How Necessary Is College?

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How Necessary Is College?

Dane Lard, Student Contributor

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For a long time, ‘college’ has retained the belief to be the biggest key to success in one’s life. Go to college and you’ll be guaranteed a career. It was the gateway to an affluent life. Or for most of us, that is. People could pretty much count on their knowledge in school smarts alone to carry them. But now, additional jobs that have opened up have altered the look at college completely.  

By 2000, the college enrollment rate was around 35%. Then, this percent was increased by only 5% come 2017. Now, the college enrollments have heightened to fluctuate between 67%-70%. While these numbers have increased, so have the dropouts. As Jon Marcus on The Hechinger Report says More high school grads than ever are going to college, but 1 in 5 will quit” (More). Enrollment has gone up, especially in recent years, but with that, the dropout rate has gone up, meaning that even fewer students are actually graduating, contrary to what the enrollment data suggests.

College is undoubtedly important for plenty of jobs, especially those that require very specific skills in a certain field, but there are just as many opportunities to make a living without a college degree, if you know where to look, and what you’re looking for. For example, welding is an incredibly high paying job, and you don’t need to have gone to college for that. You can do it right out of high school. The salary rates vary, but all of them exceed $20k per year, and most stretch up to $40k, $50k and even $60k per year. The average pay rate, per hour, in the US, is between $13-$26 (How). Welding often beats jobs that require a degree at base rate. For something so easy to get into, that’s a rather high pay rate. So much for needing a college major, right? 

The biggest issue with college is that while you do have a degree in a given field when you graduate, you also go home with something else. Debt. According to Debt.org, in 2016, the average student loan debt of a graduated college student was a whopping $37,172. If that student took the standard repayment plan for the money they borrowed, which includes a 4.29% interest rate, they would be paying their college $382 every month for a decade (Student). Is it really worth it to get a fancy job, and to have a nice degree, to be stuck in debt for a large chunk of your life?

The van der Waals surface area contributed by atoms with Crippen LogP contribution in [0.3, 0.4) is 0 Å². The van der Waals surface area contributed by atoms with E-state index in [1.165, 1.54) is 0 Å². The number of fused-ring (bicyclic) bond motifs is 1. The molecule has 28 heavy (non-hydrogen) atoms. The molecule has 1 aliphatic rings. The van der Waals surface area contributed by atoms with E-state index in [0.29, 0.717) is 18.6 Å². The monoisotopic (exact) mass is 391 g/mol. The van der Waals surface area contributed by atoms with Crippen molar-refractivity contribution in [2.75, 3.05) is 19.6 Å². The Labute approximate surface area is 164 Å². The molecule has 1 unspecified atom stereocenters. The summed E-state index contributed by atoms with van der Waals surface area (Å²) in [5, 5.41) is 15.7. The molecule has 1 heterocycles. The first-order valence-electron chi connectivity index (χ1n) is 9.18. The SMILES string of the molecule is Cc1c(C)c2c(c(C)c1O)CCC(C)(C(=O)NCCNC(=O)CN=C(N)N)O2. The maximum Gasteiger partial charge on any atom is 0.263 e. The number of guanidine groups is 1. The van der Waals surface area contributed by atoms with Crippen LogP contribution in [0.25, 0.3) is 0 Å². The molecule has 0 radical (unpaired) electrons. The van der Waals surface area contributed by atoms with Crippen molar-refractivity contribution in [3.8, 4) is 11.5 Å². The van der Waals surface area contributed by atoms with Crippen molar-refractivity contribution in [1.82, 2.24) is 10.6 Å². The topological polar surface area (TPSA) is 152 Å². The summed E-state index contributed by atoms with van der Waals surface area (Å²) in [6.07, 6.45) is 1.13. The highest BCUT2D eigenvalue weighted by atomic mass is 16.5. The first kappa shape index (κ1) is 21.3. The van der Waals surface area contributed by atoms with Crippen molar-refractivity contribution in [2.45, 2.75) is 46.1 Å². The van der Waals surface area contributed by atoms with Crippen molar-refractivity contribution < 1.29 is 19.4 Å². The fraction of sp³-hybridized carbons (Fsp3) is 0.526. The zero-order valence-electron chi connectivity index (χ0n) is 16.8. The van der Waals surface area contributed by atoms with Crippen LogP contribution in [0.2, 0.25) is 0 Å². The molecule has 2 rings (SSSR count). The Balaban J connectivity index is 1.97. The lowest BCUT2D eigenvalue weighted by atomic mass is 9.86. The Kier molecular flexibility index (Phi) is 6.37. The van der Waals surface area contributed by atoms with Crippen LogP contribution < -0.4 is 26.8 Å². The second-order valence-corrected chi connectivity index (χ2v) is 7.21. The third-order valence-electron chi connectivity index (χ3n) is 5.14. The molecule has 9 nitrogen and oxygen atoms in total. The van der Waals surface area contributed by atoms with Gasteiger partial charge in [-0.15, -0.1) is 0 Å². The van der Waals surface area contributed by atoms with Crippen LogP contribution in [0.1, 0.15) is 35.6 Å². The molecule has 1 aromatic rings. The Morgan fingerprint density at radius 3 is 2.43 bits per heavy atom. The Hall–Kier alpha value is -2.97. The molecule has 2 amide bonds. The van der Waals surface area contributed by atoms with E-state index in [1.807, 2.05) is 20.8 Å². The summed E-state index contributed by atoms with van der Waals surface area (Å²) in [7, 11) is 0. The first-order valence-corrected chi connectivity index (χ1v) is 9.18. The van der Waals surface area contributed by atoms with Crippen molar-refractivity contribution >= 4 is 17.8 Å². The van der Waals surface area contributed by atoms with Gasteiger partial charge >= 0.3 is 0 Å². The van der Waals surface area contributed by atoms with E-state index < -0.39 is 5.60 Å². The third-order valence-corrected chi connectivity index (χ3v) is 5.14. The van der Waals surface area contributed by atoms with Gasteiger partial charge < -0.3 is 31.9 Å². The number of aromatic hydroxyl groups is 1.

Instead of focusing on preparing students for college, prep schools should prepare students for life. Not everybody can afford to go to college, or to sit in debt for years. Some people end up building careers in a field that doesn’t require a college degree, but more likely than not, those people aren’t sure where to start. Prep schools stress the importance of college, but they don’t give the students any sort of alternative. What if a student just doesn’t want to attend college? I believe that instead of telling those students they will be failures in life, they should prepare them for the life ahead of them, by teaching them how to job hunt, fill out a job application, and even cook. All things a person would need to know to pursue a life unassisted by college. 

Going to college wouldn’t be as much of a problem if there wasn’t such a high tuition cost, or a community that hammers the idea that college is necessary for future students. Colleges could offer alternatives to paying off debts, and schools could offer alternatives to not going to college, because college is not absolutely necessary to survive and thrive. 

Works Cited

“How Much Does a Welder Make in the United States?” How Much Does A Welder Make In United States?, www.indeed.com/career/welder/salaries. 

“More High School Grads than Ever Are Going to College, but 1 in 5 Will Quit.” Google, Google, www.google.com/amp/s/hechingerreport.org/more-high-school-grads-than-ever-are-going-to-college-but-1-in-5-will-quit/amp/.

“Student Loan Resources: Financial Aid & Loan Debt Management.” Debt.org, www.debt.org/students/.